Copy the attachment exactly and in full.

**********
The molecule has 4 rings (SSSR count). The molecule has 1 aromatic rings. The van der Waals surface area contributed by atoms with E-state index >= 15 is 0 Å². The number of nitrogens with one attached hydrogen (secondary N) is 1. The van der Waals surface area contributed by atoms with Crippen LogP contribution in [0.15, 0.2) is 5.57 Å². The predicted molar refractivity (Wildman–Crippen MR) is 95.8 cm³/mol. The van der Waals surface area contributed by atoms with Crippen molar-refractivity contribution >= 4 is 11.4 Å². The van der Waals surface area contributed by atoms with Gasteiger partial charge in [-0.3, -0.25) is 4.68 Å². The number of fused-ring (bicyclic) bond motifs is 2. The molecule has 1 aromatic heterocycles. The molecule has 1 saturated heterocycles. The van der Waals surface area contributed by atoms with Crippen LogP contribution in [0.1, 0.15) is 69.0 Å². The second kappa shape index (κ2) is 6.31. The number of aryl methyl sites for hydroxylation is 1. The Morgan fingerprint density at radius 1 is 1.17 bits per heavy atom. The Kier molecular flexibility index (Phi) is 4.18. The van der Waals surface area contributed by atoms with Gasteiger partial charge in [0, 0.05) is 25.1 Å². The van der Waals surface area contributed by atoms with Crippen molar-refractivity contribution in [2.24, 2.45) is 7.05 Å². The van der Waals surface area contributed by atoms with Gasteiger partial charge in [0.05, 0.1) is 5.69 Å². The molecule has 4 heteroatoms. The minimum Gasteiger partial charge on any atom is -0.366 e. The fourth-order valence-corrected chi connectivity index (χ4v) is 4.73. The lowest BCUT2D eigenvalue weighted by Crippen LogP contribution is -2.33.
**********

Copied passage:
The molecule has 4 rings (SSSR count). The molecule has 1 aromatic rings. The van der Waals surface area contributed by atoms with E-state index >= 15 is 0 Å². The number of nitrogens with one attached hydrogen (secondary N) is 1. The van der Waals surface area contributed by atoms with Crippen LogP contribution in [0.15, 0.2) is 5.57 Å². The predicted molar refractivity (Wildman–Crippen MR) is 95.8 cm³/mol. The van der Waals surface area contributed by atoms with Crippen molar-refractivity contribution >= 4 is 11.4 Å². The van der Waals surface area contributed by atoms with Gasteiger partial charge in [-0.3, -0.25) is 4.68 Å². The number of fused-ring (bicyclic) bond motifs is 2. The molecule has 1 aromatic heterocycles. The molecule has 1 saturated heterocycles. The van der Waals surface area contributed by atoms with Crippen LogP contribution in [0.1, 0.15) is 69.0 Å². The second kappa shape index (κ2) is 6.31. The number of aryl methyl sites for hydroxylation is 1. The Morgan fingerprint density at radius 1 is 1.17 bits per heavy atom. The Kier molecular flexibility index (Phi) is 4.18. The van der Waals surface area contributed by atoms with Gasteiger partial charge in [0, 0.05) is 25.1 Å². The van der Waals surface area contributed by atoms with Crippen molar-refractivity contribution in [2.24, 2.45) is 7.05 Å². The van der Waals surface area contributed by atoms with Gasteiger partial charge in [0.05, 0.1) is 5.69 Å². The molecule has 4 heteroatoms. The minimum Gasteiger partial charge on any atom is -0.366 e. The fourth-order valence-corrected chi connectivity index (χ4v) is 4.73. The lowest BCUT2D eigenvalue weighted by Crippen LogP contribution is -2.33.